The Baby Boomers have had an inordinate effect on American culture ever since the demand for diapers exploded in 1946.
President Vladimir V. Putin celebrated his 60th birthday on Sunday, October 8. I wonder if he’s into astrology and understands what this means.
Actually, I didn’t know what this meant until I read Cosmos and Psyche, the wonderful scholarly work on astrology by Richard Tarnas. Based on 30 years of research, the book, as the flyleaf explains, demonstrates “the existence of a direct connection between planetary movements and the archetypal patterns of human experience.”
So what’s happening to Putin? He is going through his second “Saturn return,” the point when the planet Saturn, the “teaching planet,” returns to the same point in the sky it occupied when he was born. The first Saturn return occurs around the age of 29. This is the time when most of us make major decisions based on a new level of maturity and an understanding of self. Inauthentic relationships may be abandoned, new commitments made, a life purpose defined.
The second Saturn return takes place between the ages of fifty-seven and sixty, and it basically constitutes the threshold to “elderhood.” As Tarnas describes it (I have permission to quote him), the passage may simply connote age, or “a notably new level of societal responsibility, well-earned respect, personal gravitas, or wisdom grounded in long experience.”
With it also comes (and I am paraphrasing) an acute awareness that the end of life is closer than the beginning. One may experience existential concerns about what has been accomplished, what values have been served, and whether current commitments reflect the reality of the finite time remaining. Tarnas says that both Saturn returns seem to function “as a kind of constricting birth canal” that brings forth the next stage of life.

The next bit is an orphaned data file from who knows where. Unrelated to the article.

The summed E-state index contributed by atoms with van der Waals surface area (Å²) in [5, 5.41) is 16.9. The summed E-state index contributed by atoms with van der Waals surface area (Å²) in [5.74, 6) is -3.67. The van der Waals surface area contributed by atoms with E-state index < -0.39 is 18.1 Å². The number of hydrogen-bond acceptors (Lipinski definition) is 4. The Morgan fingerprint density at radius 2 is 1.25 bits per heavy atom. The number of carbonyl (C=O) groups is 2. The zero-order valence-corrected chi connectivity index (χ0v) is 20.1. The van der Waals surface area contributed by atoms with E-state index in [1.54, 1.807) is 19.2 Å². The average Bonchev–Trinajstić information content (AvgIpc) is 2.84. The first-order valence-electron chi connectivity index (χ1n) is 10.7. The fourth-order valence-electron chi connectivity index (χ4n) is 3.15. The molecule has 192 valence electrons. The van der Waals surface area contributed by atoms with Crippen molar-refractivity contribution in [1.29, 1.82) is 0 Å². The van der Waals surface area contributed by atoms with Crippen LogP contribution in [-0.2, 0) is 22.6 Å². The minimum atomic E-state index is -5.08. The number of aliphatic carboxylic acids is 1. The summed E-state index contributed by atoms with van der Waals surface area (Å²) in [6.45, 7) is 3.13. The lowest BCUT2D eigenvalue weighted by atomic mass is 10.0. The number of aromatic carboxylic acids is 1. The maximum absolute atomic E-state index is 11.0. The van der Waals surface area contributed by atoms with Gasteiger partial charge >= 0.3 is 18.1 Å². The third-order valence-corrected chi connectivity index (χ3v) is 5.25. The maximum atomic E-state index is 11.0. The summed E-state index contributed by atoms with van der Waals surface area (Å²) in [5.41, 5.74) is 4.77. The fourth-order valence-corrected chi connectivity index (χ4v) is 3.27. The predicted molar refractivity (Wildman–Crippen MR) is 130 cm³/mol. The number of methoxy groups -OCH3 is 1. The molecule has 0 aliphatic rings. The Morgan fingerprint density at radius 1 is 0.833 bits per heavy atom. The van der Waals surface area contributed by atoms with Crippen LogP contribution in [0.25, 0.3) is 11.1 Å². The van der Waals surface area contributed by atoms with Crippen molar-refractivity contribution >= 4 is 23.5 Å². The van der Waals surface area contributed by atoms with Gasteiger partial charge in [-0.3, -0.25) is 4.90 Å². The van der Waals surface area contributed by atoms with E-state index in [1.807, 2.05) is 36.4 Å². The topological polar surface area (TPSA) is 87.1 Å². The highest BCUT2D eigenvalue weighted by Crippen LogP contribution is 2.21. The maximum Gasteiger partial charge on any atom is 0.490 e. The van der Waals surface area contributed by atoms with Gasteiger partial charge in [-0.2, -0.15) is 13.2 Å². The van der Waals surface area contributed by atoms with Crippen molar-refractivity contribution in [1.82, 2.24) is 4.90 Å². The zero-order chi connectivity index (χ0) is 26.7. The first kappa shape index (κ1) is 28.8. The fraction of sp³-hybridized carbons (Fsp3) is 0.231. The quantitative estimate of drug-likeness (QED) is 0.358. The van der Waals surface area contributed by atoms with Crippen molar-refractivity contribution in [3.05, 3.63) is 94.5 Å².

Tarnas’s book wasn’t published until the year after I turned sixty and had left one life to begin another. It was interesting to read about the second Saturn return and realize, “Oh, that’s what was going on.” So will Putin be transformed in any notable way? Hard to say. What interests me at the moment is what effect this passage may have on the Baby Boomers born in the U.S. from 1946 through 1964.
In 1945, there were about 2.8 million births. In 1946, the figure leapt to 3.47 million and continued to climb until it reached about 4 million in 1964. Then it went into decline until it exceeded 4 million again in 1990. When one looks at the chart, one can’t help but wonder what it will mean— specifically, what will come of four million people year after year experiencing that weighty turning point, that time of summing up, of taking stock of the next stage of life.
The Baby Boomers have had an inordinate effect on American culture ever since the demand for diapers exploded in 1946. There is a downside to aging, of course, but 60 is now youngish; and the Baby Boomers are the best educated and most accomplished cohort in American history. Their perspective on the threshold and the actions they decide to take thereafter could be transformative.
As Tarnas describes the archetypal qualities of Saturn–and the list is lengthy–the impression of a stern taskmaster emerges, a presence that requires introspection and assessment of harsh realities. Tarnas doesn’t say this, but one can’t help but think that the second Saturn return also often results in new commitments and a new sense of life purpose. The times certainly seem to call for it.
Even Putin may rethink beyond his birthday. I will certainly be watching.